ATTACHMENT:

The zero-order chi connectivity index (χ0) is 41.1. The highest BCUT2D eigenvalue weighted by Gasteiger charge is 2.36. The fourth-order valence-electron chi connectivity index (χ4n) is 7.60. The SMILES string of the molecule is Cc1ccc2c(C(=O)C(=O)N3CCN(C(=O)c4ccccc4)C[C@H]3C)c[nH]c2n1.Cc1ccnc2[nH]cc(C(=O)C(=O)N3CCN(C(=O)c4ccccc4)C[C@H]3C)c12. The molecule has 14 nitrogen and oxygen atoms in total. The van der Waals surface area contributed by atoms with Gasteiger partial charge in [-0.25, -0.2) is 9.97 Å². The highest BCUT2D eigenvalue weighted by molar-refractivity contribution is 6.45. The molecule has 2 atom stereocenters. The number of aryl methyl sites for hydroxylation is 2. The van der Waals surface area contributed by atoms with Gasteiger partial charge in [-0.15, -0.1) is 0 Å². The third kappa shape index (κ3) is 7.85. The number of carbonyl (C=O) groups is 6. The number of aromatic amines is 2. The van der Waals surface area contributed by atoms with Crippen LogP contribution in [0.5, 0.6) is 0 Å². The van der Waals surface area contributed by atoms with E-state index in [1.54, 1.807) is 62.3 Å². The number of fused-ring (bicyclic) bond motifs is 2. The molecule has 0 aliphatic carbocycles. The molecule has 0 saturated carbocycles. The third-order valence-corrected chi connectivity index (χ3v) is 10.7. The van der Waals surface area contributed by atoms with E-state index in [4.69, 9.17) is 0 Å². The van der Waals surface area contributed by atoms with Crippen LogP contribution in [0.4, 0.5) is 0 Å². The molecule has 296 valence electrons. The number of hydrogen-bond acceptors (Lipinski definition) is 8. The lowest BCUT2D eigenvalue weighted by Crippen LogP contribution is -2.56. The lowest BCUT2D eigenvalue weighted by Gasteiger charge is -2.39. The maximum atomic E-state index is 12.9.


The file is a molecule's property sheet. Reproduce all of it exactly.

The zero-order chi connectivity index (χ0) is 41.1. The highest BCUT2D eigenvalue weighted by Gasteiger charge is 2.36. The fourth-order valence-electron chi connectivity index (χ4n) is 7.60. The SMILES string of the molecule is Cc1ccc2c(C(=O)C(=O)N3CCN(C(=O)c4ccccc4)C[C@H]3C)c[nH]c2n1.Cc1ccnc2[nH]cc(C(=O)C(=O)N3CCN(C(=O)c4ccccc4)C[C@H]3C)c12. The molecule has 14 nitrogen and oxygen atoms in total. The van der Waals surface area contributed by atoms with Gasteiger partial charge in [-0.25, -0.2) is 9.97 Å². The highest BCUT2D eigenvalue weighted by molar-refractivity contribution is 6.45. The molecule has 2 atom stereocenters. The number of aryl methyl sites for hydroxylation is 2. The van der Waals surface area contributed by atoms with Gasteiger partial charge in [-0.15, -0.1) is 0 Å². The third kappa shape index (κ3) is 7.85. The number of carbonyl (C=O) groups is 6. The number of aromatic amines is 2. The van der Waals surface area contributed by atoms with Crippen LogP contribution in [0.5, 0.6) is 0 Å². The van der Waals surface area contributed by atoms with E-state index in [1.54, 1.807) is 62.3 Å². The number of fused-ring (bicyclic) bond motifs is 2. The molecule has 0 aliphatic carbocycles. The molecule has 0 saturated carbocycles. The third-order valence-corrected chi connectivity index (χ3v) is 10.7. The van der Waals surface area contributed by atoms with E-state index in [4.69, 9.17) is 0 Å². The van der Waals surface area contributed by atoms with Crippen LogP contribution in [0.4, 0.5) is 0 Å². The molecule has 296 valence electrons. The number of hydrogen-bond acceptors (Lipinski definition) is 8. The lowest BCUT2D eigenvalue weighted by Crippen LogP contribution is -2.56. The lowest BCUT2D eigenvalue weighted by Gasteiger charge is -2.39. The maximum atomic E-state index is 12.9.